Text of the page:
Are money-market savings accounts worth it?

Money-market accounts, which promise a more lucrative home for money you don’t need to access on a regular basis, come with significant caveats and limitations that make them a dubious choice for most consumers.

Mark Lennihan/AP
One dollar bills dropped into a tip jar at a car wash in Brooklyn, N.Y.

The paltry interest rates for checking and even savings accounts these days may leave you tempted to sign up for the money market accounts your bank may be heavily promoting. Such accounts promise a more lucrative home for money you don’t need to access on a regular basis.

We recommend resisting the temptation. While money market accounts are often marketed as "better" savings accounts, with higher rates and the option to write checks, money market accounts come with significant caveats and limitations that make them a dubious choice for most consumers.

Here’s why you should probably say no to pitches for a money market account.

Requirements are Steep While Returns are Modest

A money market account isn’t viable if you're trying to maximize your interest rate on just a few thousand dollars. Although the minimums vary, most brick-and-mortar banks require at least $10,000, and sometimes $20,000 or more, to earn higher rates than the 0.01% APY that you would in a typical savings account. Even then, that higher rate may be as low as 0.04% APY—a very modest improvement.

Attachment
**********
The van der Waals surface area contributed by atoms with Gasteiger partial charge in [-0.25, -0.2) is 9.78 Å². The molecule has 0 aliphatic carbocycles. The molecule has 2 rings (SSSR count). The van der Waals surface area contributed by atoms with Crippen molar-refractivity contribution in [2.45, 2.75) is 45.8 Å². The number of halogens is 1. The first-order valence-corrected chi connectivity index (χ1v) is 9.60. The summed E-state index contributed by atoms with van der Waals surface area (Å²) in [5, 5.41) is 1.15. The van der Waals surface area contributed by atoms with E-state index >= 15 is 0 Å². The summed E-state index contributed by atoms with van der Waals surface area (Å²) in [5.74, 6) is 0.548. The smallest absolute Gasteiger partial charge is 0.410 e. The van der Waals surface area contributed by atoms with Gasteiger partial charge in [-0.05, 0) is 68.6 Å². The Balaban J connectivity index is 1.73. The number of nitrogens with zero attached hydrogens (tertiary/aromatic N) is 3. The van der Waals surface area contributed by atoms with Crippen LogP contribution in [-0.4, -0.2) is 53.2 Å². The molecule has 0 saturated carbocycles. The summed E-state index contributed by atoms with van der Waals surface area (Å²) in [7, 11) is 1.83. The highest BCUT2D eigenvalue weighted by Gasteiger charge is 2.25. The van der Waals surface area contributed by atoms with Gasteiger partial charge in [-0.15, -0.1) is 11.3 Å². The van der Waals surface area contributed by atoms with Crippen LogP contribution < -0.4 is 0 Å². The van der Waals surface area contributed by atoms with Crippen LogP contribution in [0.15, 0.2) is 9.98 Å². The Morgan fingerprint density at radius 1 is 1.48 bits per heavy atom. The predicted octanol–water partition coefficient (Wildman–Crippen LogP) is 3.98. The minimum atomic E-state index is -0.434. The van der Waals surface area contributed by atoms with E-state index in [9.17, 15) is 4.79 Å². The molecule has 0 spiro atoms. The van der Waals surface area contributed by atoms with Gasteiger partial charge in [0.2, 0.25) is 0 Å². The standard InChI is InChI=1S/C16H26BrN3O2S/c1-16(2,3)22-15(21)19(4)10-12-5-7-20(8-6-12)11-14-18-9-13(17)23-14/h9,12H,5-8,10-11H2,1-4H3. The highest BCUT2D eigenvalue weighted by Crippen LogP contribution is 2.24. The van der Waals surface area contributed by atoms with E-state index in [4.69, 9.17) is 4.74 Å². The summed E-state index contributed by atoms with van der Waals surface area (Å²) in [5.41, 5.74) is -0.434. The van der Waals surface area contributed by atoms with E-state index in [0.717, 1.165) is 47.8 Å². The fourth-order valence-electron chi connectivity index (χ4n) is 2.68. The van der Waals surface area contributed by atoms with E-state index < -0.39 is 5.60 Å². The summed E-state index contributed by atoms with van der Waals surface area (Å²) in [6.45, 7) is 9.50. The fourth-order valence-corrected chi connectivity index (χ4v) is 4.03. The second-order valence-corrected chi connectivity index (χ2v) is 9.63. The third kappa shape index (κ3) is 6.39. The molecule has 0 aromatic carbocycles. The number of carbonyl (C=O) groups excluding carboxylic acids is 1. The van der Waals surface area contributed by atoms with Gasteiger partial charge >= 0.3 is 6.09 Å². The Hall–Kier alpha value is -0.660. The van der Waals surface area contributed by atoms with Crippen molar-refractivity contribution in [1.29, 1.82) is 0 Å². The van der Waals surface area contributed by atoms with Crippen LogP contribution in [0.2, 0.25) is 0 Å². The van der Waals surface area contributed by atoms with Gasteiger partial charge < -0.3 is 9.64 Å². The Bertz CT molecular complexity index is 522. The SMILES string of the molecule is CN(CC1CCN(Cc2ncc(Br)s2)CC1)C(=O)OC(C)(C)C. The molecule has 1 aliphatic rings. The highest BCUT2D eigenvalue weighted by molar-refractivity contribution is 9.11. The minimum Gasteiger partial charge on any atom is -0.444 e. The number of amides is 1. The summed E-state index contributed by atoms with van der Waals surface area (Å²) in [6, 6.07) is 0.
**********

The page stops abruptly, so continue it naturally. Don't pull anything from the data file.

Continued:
At some banks, you may be able to waive the minimums and still enjoy those modestly higher rates if you also have another account at the bank. These customer perks are usually called "relationship rates."

You also can’t let the account balance dip too low over the course of each month, or maintenance charges will kick in; these can run anywhere from $10 to $25. At minimum, you'll need to keep your money market balance above $1,000 to $2,000 on each day of the month in order to avoid the monthly charge.

Online Banks May be a Better Alternative

If the primary advantage of a money market account is its higher interest rate, a quick online search will reveal plenty of online savings options that outperform the top rates offered by money market accounts at traditional banks. Many online-only banks offer 1.00% APY or better on their standard savings accounts, and several award that rate without any minimum balance requirement. In addition, online banks typically offer zero monthly fees, so you won't have to meet any requirements to avoid account fees.

The same holds true for checking accounts online. It's fairly simple to find options that not only pay better interest rates than money market accounts, but offer more flexible access to your money through debit cards and electronic transfers. And checking accounts are not subject to the withdrawal limits on a money market account, which restricts the number of checks you can write each month.

Check Writing is Limited – And Alternatives to Checks Aren’t Offered

A few money market accounts do not allow you to write checks at all. Even with those that do, you can only write up to six checks each month before the bank will charge you an excessive withdrawal penalty, decline the transaction or even convert the account to a checking account.

Also, you should consider the faster, cheaper and safer alternatives to writing checks offered by banking options other than a money market account. Virtually every bank allows you to pay bills from any or all of your accounts online, while person-to-person (P2P) payment apps like Venmo or Square Cash allow you to transfer funds far more quickly than by writing a check. The ability to write checks doesn't offer enough utility to justify the higher minimums and low APY on most money market accounts.

This story originally appeared on ValuePenguin.

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